Mars Google Doodle: 5 Fast Facts You Need to Know

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The discovery of water on Mars is today’s Google Doodle. (Google)

Happy Mars Google Doodle day! The discovery of water on Mars is the new Google Doodle of the day. Google is so excited about NASA’s announcement that it’s featuring the red planet as its Google Doodle for September 29, 2015. NASA announced that dark lines on Martian slopes that appear and disappear seasonally are actually liquid salty water flowing on the Martian surface. This could have huge implications for finding life on Mars one day.

Here’s what you need to know.

1. Google Is Celebrating the Mars Announcement With a Google Doodle

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Salty water is flowing on the surface of Mars during its warmer summer months. (Getty)

The Google Doodle features a cute animated Mars planet that spins in circles while drinking a cold glass of water. According to Google’s Doodle page, this news is exciting Google because the watery brine that exists in Martian craters could be a solid first step toward one day finding life on Mars. Nate Swinehart drew this Google Doodle. You can see more of Nate’s work here.

2. Evidence of Flowing Liquid Water Was Found on Mars

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This series of photos shows seasonal flows growing and expanding on the Martian surface. These flows are salty, liquid water. (NASA/JPL-Caltech/Univ. of Arizona)

We’ve long suspected that there was water on Mars, but it was never confirmed until NASA’s announcement to the world on Monday. Since 2011, scientists have suspected that dark streaks on Martian slopes, which appeared in the warm summer months, grew larger as the weather got warmer, and then disappeared when temperatures got colder, were actually flowing liquid water. Lujendra Ojha, who was only 21 at the time, was the first to make the discovery after viewing satellite images of Mars. He co-authored a paper on the hypothesis that was published in the prestigious journal Science, CNN reported back in 2011. But it took evaluating spectral evidence to confirm the presence of perchlorates, which are hydrated minerals that only form in the presence of liquid water. A paper that Ojha just co-authored for the European Planetary Science Congress explains all of this in more detail.

3. The Salty Water Could Help Us One Day Find Life on Mars

Mars Curiosity Rover, Curiosity water on Mars

This is the Mars Curiosity Rover exploring the surface of the red planet. Because of sterilization issues, the rover won’t be able to search out possible water flows on Mars. (NASA)

NASA doesn’t yet know the exact origins of the salty water. Possibilities include melting ice, condensation from Mars’ atmosphere, or even discharges from salty aquifers, NASA shared during its press conference on Monday. The saltiness of the water plays a huge role in keeping the water from freezing in Mars’ cold temperatures. But the saltiness won’t necessarily preclude the possibility of life. During the press conference, experts announced that the water makes life on Mars a “concrete” question; it’s no longer an abstract theory.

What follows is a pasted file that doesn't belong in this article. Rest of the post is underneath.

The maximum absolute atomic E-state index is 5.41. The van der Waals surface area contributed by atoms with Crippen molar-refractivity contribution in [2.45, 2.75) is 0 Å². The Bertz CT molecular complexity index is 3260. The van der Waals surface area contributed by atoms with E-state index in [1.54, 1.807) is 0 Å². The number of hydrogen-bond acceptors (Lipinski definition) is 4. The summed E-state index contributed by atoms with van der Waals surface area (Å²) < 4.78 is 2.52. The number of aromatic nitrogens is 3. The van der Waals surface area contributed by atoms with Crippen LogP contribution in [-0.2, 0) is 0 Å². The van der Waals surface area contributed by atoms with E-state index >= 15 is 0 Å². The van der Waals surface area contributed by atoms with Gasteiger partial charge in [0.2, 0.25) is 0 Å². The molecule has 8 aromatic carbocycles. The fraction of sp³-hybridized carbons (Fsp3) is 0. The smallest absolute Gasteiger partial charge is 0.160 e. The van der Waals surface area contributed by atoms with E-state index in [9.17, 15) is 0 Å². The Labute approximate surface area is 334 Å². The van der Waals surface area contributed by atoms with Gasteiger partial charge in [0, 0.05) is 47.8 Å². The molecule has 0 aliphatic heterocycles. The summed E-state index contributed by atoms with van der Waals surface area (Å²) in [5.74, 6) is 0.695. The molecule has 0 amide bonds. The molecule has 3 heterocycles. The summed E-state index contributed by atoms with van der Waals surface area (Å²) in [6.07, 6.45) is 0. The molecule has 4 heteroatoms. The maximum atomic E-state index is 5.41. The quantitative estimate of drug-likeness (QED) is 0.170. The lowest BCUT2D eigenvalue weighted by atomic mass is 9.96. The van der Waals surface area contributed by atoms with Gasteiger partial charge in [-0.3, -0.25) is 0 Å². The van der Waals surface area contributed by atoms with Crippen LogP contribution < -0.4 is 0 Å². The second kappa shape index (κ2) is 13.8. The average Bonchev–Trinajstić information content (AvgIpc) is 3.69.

What type of life might be found in these salty liquid waters? The best example from Earth can be found in the form of hardy microbes called extremeophiles. These can survive in inhospitable, salty conditions like hydrothermal vents. Consider the haloarchaea microbes in Antarctica, as described in this LiveScience article. The Deep Lake is so salty that it never freezes, but these microbes thrive there.

No all the experts who spoke at Monday’s press conference thought the briny water presented the best opportunities for life. One presenter said he would expect microbes to live closer to fresh water glaciers on Mars, which have yet to be confirmed.

4. You Can View Satellite Images of Mars on Google Maps

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The arrows in this photo point out dark, seasonal flows within the Palikir Crater on Mars. These flows are salty water on the surface of Mars. (NASA/JPL-Caltech/Univ. of Arizona)

If you want to view the Martian surface for yourself, Google Maps offers satellite views of Mars. Just go here to see the gorgeous planet and zoom in for a closer look. If you want to go straight to the craters that have shown evidence of water flows and have been studied, you can find them at the following links: Palikir craterHorowitz craterHale crater, and Coprates Chasm.

5. On This Day in Previous Years, Google Celebrated Cervantes’ Birthday and Austria Elections for Its Doodle

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Sometimes it’s fun to take a look back at history and see what other news we were celebrating with the Google Doodle on September 29 of previous years. In 2008, the Google Doodle celebrated Miguel Cervantes’ birthday. In 2013, the Google Doodle celebrated the elections in Austria.